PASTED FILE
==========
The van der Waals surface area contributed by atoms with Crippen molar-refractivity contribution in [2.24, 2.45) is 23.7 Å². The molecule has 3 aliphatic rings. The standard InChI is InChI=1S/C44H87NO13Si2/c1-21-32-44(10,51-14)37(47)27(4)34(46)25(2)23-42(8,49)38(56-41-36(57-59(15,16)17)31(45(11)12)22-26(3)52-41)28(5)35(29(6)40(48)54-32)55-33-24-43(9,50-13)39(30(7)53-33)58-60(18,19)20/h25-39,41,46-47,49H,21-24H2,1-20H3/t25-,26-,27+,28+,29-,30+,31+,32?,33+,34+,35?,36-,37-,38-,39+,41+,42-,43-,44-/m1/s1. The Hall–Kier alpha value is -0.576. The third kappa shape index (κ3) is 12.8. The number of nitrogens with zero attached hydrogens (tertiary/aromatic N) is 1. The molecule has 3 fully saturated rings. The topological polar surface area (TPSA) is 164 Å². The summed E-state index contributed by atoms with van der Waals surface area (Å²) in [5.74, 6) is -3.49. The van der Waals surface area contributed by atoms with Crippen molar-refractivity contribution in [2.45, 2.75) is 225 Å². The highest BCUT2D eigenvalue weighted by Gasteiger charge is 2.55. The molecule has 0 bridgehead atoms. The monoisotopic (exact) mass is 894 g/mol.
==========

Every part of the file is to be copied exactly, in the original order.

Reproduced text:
The van der Waals surface area contributed by atoms with Crippen molar-refractivity contribution in [2.24, 2.45) is 23.7 Å². The molecule has 3 aliphatic rings. The standard InChI is InChI=1S/C44H87NO13Si2/c1-21-32-44(10,51-14)37(47)27(4)34(46)25(2)23-42(8,49)38(56-41-36(57-59(15,16)17)31(45(11)12)22-26(3)52-41)28(5)35(29(6)40(48)54-32)55-33-24-43(9,50-13)39(30(7)53-33)58-60(18,19)20/h25-39,41,46-47,49H,21-24H2,1-20H3/t25-,26-,27+,28+,29-,30+,31+,32?,33+,34+,35?,36-,37-,38-,39+,41+,42-,43-,44-/m1/s1. The Hall–Kier alpha value is -0.576. The third kappa shape index (κ3) is 12.8. The number of nitrogens with zero attached hydrogens (tertiary/aromatic N) is 1. The molecule has 3 fully saturated rings. The topological polar surface area (TPSA) is 164 Å². The summed E-state index contributed by atoms with van der Waals surface area (Å²) in [5.74, 6) is -3.49. The van der Waals surface area contributed by atoms with Crippen molar-refractivity contribution in [2.45, 2.75) is 225 Å². The highest BCUT2D eigenvalue weighted by Gasteiger charge is 2.55. The molecule has 0 bridgehead atoms. The monoisotopic (exact) mass is 894 g/mol.